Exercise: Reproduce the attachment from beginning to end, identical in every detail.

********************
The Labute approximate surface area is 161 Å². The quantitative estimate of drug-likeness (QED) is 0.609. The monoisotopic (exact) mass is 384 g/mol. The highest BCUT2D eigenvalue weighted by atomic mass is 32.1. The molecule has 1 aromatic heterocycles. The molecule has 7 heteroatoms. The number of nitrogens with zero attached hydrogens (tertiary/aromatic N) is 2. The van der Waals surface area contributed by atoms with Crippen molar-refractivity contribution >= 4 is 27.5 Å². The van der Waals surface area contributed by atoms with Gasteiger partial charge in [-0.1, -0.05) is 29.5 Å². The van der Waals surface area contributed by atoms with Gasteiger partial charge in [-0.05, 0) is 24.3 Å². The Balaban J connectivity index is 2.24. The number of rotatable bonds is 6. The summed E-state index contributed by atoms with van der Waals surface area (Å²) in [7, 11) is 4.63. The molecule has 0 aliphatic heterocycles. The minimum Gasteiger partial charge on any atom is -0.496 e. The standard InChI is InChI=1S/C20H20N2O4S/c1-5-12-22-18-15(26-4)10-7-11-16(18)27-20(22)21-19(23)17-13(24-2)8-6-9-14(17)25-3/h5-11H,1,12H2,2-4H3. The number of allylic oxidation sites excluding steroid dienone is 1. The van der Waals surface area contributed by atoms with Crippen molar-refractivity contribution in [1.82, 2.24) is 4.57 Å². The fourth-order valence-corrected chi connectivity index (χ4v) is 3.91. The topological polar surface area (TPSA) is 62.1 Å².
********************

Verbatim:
The Labute approximate surface area is 161 Å². The quantitative estimate of drug-likeness (QED) is 0.609. The monoisotopic (exact) mass is 384 g/mol. The highest BCUT2D eigenvalue weighted by atomic mass is 32.1. The molecule has 1 aromatic heterocycles. The molecule has 7 heteroatoms. The number of nitrogens with zero attached hydrogens (tertiary/aromatic N) is 2. The van der Waals surface area contributed by atoms with Crippen molar-refractivity contribution >= 4 is 27.5 Å². The van der Waals surface area contributed by atoms with Gasteiger partial charge in [-0.1, -0.05) is 29.5 Å². The van der Waals surface area contributed by atoms with Gasteiger partial charge in [-0.05, 0) is 24.3 Å². The Balaban J connectivity index is 2.24. The number of rotatable bonds is 6. The summed E-state index contributed by atoms with van der Waals surface area (Å²) in [7, 11) is 4.63. The molecule has 0 aliphatic heterocycles. The minimum Gasteiger partial charge on any atom is -0.496 e. The standard InChI is InChI=1S/C20H20N2O4S/c1-5-12-22-18-15(26-4)10-7-11-16(18)27-20(22)21-19(23)17-13(24-2)8-6-9-14(17)25-3/h5-11H,1,12H2,2-4H3. The number of allylic oxidation sites excluding steroid dienone is 1. The van der Waals surface area contributed by atoms with Crippen molar-refractivity contribution in [1.82, 2.24) is 4.57 Å². The fourth-order valence-corrected chi connectivity index (χ4v) is 3.91. The topological polar surface area (TPSA) is 62.1 Å².